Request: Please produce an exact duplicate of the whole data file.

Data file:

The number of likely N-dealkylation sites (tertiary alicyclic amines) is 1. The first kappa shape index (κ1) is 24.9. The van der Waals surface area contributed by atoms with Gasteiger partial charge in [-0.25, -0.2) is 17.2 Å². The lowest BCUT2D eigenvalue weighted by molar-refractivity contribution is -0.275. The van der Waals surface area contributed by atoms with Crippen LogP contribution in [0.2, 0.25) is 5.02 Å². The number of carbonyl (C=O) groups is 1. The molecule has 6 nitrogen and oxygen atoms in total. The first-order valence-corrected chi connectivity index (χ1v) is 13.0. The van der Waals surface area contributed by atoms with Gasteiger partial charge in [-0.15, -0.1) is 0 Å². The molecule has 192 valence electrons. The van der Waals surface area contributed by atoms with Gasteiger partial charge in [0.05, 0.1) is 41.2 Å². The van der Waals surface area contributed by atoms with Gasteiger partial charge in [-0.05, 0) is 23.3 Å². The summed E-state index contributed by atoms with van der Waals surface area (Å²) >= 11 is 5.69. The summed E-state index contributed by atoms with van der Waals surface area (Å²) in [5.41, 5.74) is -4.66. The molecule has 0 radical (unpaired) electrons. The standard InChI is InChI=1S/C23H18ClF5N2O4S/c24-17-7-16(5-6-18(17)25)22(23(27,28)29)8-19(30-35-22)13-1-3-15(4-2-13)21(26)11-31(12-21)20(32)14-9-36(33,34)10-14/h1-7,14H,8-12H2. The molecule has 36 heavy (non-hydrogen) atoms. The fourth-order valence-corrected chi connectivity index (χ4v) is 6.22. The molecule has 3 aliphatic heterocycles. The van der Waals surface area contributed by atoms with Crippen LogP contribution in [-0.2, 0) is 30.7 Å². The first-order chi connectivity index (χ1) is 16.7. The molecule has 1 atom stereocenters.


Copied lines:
The number of likely N-dealkylation sites (tertiary alicyclic amines) is 1. The first kappa shape index (κ1) is 24.9. The van der Waals surface area contributed by atoms with Gasteiger partial charge in [-0.25, -0.2) is 17.2 Å². The lowest BCUT2D eigenvalue weighted by molar-refractivity contribution is -0.275. The van der Waals surface area contributed by atoms with Crippen LogP contribution in [0.2, 0.25) is 5.02 Å². The number of carbonyl (C=O) groups is 1. The molecule has 6 nitrogen and oxygen atoms in total. The first-order valence-corrected chi connectivity index (χ1v) is 13.0. The van der Waals surface area contributed by atoms with Gasteiger partial charge in [-0.15, -0.1) is 0 Å². The molecule has 192 valence electrons. The van der Waals surface area contributed by atoms with Gasteiger partial charge in [0.05, 0.1) is 41.2 Å². The van der Waals surface area contributed by atoms with Gasteiger partial charge in [-0.05, 0) is 23.3 Å². The summed E-state index contributed by atoms with van der Waals surface area (Å²) >= 11 is 5.69. The summed E-state index contributed by atoms with van der Waals surface area (Å²) in [5.41, 5.74) is -4.66. The molecule has 0 radical (unpaired) electrons. The standard InChI is InChI=1S/C23H18ClF5N2O4S/c24-17-7-16(5-6-18(17)25)22(23(27,28)29)8-19(30-35-22)13-1-3-15(4-2-13)21(26)11-31(12-21)20(32)14-9-36(33,34)10-14/h1-7,14H,8-12H2. The molecule has 36 heavy (non-hydrogen) atoms. The fourth-order valence-corrected chi connectivity index (χ4v) is 6.22. The molecule has 3 aliphatic heterocycles. The van der Waals surface area contributed by atoms with Crippen LogP contribution in [-0.2, 0) is 30.7 Å². The first-order chi connectivity index (χ1) is 16.7. The molecule has 1 atom stereocenters.